“Seriously?  Mike, that is such a breach of Wally etiquette.  You don’t ask Wally why he’s in a certain place.  You just find him and accept the fact that he’s there.  He has his reasons, sure – but exactly what they are is his business and his alone.”  “He could be a spy.”  “What?”

Sinead stared across at Mike waiting for him to explain.  Mike savoured the moment and leered gormlessly back before realising that wasn’t the face he’d intended to pull and hurriedly rearranging his features into what he considered a cooler expression, but was in fact ‘creepy psycho’.  Coughing to hide his embarrassment, he went on: “Look, nobody knows why Wally turns up in these places.  He doesn’t say, he doesn’t apply for visas or show his passport or anything like that; nobody thinks to ask him what he’s doing in a place – what if he’s on an information-gathering mission for a third party?  A foreign agency, an underground movement, an apocalyptic cult…  He’s perfectly positioned to courier sensitive or compromising information in or out of any location – because people always expect to see him there.  Even if it’s the middle of a desert, or a movie studio, or a stripy room full of other people that look a lot like him but differ in just one frustratingly difficult-to-spot detail – wherever he is, we just accept the fact that ‘there he is!’  What fools!  For years, nobody has suspected anything – his rucksack must be full of government secrets.  He’s the perfect spy!”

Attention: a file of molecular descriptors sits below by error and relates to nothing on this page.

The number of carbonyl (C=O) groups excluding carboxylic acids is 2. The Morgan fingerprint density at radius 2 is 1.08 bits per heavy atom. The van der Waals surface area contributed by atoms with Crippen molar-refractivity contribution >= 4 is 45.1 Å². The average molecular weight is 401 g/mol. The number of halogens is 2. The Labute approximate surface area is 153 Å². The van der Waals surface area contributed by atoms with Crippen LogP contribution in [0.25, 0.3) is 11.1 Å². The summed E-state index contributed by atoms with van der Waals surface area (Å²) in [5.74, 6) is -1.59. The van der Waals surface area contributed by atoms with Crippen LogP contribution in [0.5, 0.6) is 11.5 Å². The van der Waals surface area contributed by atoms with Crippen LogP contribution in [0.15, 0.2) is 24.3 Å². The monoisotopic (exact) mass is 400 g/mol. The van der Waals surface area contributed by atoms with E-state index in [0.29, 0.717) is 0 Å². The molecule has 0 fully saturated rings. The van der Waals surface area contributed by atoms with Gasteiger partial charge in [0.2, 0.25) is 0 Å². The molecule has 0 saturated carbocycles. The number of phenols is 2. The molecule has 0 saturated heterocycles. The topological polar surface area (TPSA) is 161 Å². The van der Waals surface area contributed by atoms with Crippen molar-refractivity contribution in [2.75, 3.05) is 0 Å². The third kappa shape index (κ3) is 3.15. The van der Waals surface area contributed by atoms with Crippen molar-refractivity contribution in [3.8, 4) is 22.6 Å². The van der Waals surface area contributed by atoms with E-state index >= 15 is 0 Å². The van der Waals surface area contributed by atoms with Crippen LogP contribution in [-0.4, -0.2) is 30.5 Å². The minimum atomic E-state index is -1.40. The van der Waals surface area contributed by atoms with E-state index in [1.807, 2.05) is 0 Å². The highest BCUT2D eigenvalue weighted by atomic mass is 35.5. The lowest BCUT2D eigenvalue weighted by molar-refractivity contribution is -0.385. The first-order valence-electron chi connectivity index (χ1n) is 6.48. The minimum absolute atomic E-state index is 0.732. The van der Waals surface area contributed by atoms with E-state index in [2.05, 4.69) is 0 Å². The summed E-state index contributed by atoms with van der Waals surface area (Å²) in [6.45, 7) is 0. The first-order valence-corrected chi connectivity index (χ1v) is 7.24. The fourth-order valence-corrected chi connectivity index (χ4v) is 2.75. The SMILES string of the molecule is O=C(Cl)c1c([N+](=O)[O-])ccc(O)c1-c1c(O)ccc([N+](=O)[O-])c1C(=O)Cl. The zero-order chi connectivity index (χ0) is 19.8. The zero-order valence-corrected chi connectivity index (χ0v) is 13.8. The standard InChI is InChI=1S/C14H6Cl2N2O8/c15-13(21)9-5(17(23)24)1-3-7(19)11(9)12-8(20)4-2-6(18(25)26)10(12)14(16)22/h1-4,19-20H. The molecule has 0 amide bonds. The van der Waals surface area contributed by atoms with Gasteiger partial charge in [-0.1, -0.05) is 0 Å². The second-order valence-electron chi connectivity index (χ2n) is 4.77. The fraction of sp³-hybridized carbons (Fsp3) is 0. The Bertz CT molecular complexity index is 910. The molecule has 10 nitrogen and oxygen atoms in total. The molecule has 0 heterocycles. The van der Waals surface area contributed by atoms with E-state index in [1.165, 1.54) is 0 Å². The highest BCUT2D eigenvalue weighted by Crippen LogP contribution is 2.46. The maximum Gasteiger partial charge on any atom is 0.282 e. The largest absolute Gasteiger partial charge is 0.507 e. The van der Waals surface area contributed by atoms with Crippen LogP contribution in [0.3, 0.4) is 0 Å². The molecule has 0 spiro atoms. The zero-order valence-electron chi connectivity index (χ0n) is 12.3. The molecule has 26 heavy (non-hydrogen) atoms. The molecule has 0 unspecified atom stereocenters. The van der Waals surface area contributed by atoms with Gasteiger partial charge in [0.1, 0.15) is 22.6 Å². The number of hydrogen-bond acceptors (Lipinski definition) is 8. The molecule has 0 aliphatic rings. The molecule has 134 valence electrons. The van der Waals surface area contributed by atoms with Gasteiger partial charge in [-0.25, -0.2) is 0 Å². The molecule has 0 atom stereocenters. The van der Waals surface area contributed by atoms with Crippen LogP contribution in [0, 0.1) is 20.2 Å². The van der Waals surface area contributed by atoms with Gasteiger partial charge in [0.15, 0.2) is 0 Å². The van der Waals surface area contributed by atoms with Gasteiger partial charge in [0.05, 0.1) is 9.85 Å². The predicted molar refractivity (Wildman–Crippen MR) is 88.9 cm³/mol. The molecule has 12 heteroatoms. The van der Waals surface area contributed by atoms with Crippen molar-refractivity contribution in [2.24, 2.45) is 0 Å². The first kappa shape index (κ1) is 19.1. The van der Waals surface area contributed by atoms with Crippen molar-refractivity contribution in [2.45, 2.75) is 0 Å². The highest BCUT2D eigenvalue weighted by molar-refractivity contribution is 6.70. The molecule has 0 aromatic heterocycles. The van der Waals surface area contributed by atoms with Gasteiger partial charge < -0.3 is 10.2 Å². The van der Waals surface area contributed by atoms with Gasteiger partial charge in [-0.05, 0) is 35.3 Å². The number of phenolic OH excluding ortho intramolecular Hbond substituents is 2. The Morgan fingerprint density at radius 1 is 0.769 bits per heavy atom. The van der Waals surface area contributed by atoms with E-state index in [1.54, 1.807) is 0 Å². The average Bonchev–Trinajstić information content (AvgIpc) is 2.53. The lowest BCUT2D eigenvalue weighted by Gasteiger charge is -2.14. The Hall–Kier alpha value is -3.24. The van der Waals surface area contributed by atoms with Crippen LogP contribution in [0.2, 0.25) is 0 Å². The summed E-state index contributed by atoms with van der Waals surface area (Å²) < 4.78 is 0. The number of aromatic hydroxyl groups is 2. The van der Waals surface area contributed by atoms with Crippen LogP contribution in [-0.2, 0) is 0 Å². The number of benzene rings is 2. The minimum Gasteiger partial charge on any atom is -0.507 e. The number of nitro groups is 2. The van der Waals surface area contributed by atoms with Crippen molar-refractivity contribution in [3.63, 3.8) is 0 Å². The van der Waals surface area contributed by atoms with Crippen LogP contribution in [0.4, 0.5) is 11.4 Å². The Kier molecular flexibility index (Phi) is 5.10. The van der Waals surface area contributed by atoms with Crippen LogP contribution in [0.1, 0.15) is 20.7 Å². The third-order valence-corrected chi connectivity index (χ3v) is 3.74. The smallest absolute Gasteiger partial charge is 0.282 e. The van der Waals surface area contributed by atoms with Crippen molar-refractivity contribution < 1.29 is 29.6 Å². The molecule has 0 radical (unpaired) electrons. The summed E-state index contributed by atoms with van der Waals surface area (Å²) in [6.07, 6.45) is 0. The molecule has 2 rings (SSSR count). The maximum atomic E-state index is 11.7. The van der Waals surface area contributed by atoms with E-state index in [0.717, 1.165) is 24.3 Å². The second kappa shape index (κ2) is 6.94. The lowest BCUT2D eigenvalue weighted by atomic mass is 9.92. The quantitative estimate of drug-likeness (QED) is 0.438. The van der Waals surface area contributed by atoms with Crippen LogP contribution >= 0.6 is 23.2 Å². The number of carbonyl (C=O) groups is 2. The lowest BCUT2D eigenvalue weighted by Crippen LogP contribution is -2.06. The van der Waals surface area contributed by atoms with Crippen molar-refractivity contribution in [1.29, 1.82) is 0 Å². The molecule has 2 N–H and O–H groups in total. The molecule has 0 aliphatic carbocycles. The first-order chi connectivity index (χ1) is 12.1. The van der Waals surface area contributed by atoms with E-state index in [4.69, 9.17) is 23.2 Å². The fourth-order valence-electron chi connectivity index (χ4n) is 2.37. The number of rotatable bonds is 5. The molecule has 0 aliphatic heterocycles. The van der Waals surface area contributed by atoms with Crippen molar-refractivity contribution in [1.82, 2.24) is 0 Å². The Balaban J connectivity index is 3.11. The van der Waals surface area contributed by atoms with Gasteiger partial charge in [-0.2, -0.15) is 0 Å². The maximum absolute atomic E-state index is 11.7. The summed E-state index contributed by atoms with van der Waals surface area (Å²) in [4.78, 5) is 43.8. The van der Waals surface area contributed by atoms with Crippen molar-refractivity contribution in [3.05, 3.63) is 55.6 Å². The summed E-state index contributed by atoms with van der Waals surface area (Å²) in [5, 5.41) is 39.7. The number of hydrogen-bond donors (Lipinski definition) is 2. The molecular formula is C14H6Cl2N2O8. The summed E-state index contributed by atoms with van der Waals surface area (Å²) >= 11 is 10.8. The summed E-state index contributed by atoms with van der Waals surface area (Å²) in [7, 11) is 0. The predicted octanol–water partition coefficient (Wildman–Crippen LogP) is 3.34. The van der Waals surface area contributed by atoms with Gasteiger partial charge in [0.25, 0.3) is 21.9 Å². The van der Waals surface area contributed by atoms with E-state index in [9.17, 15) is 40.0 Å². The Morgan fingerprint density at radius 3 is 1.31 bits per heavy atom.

“He’s coming over.”  “What?”  Sinead gestured with a nod as she buried her mouth in her wine glass.  Sure enough Wally had got up from his seat and was about to walk past them, probably to the gents – or the itbox.  Without thinking Mike quickly stood up, catching Wally by surprise and halting him in his tracks.  The seconds of silence that passed felt like years to a reddening Mike as Wally stood face to face with him, about three feet away.  Mike blinked awkwardly and visibly salivated, his mouth hanging open in a way that didn’t complement his ears.  Wally eyeballed him and looked past him to the far wall.  “Um…  Can I just get past please?” he asked.  Mike apologised.  “Oh of course – sure.  Sorry.”  “Thanks,” muttered Wally and squeezed through the gap.

Mike gawped towards Sinead.  “It’s Wally!” he just about managed to say.  “I know it’s Wally,” she said, “We were just talking about him – why are you so surprised?!”  “I think I’m a little starstruck, that’s all,” he oozed.  “Did I come across as cool?”  “Oh yeah, so cool.  You didn’t seem like a nutcase at all, that’s for sure.”  Mike jumped excitedly.  “Do you think he’d sign me an autograph?!”  “Don’t harass the man – everywhere he goes people point at him and gape.  Let him have just one normal evening in a pub.”